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I've been asked to find all the ring homomorphisms from $R$ to $S$ which aren't the zero homomorphism in the following cases:

a) $R = \mathbb{Z}_{30}, \ S = \mathbb{Z}_{42} $

b) $R = \mathbb{Z}[X], \ S = \mathbb{Q} $

c) $R = \mathbb{Z}D_{8}, \ S = \mathbb{Z} $

d) $R = \mathbb{C}, \ S = \mathbb{R} $.

So for a) its obvious - I should find all the idempotents $\ne 0$ in $\mathbb{Z_{42}}$ and the homomorphisms are the ones that takes 1 to any of that idempotents.

For d) I think its the same but instead of where the homomorphism take 1 I should look where the homomorphism takes $\mathbb{i}$ and the only idempotent $\ne 0$ in $\mathbb{R}$ is 1.

I'm stuck with b) and c). Could anyone give me some hints?

Thanks in advance.

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Apparently you do not require ring homomorphsisms to map $1_R$ to $1_S$. Since most texts do require that, it would be good t be explicit about this. Also please clarify your notation; $\Bbb Z42$ might be thought ot be the rng of integer multiples of $42$, but I'm not sure you meant that. $\Bbb ZD8$ is not clear to me at all. – Marc van Leeuwen Nov 21 '13 at 14:28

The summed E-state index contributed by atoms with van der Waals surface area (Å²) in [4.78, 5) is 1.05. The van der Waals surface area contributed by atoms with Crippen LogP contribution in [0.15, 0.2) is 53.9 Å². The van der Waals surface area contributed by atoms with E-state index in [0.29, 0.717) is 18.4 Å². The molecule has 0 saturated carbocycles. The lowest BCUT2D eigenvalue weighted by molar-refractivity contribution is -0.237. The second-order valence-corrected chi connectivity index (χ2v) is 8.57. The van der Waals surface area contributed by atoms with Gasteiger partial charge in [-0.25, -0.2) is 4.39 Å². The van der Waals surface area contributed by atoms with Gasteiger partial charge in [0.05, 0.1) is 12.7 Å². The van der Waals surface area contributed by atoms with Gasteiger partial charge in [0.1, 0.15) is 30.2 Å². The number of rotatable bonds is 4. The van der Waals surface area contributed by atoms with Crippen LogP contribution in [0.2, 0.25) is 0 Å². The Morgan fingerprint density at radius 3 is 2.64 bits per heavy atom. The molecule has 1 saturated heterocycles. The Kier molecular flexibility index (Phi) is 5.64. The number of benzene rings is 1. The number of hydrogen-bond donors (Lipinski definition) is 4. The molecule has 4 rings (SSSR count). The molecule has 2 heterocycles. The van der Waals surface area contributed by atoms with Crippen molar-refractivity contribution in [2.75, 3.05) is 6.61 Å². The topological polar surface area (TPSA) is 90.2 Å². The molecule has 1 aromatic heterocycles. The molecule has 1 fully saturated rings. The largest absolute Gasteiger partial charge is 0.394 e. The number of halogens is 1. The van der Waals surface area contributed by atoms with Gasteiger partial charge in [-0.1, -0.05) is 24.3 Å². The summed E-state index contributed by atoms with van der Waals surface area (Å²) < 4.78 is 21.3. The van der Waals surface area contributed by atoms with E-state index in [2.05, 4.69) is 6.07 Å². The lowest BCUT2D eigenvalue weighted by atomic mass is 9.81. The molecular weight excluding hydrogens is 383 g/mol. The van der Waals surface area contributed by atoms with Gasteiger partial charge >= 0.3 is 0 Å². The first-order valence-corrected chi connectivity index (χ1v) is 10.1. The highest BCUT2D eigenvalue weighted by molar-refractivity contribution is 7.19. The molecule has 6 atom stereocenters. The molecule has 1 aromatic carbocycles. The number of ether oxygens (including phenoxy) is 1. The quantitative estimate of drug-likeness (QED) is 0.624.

In Z42 I don't know how to make the 42 smaller and in the bottom(same with Z30). – Shai Alkoby Nov 21 '13 at 15:07
Just type \mathbb{Z}_{42} (within the dollars). Use an underscore _ for subscripts, a caret ^ for superscripts. – Marc van Leeuwen Nov 21 '13 at 15:32

I would think about what I need to specify to define a hom. For b) for example, I need to decide where $1$ and $X$ are mapped to. I now ask "Are there any conditions on where they can be mapped?''. What could go wrong?

c) is more interesting. $D_8$ can be generated by two elements, $a,b$ say. What are the possible elements I could map $a$ to?

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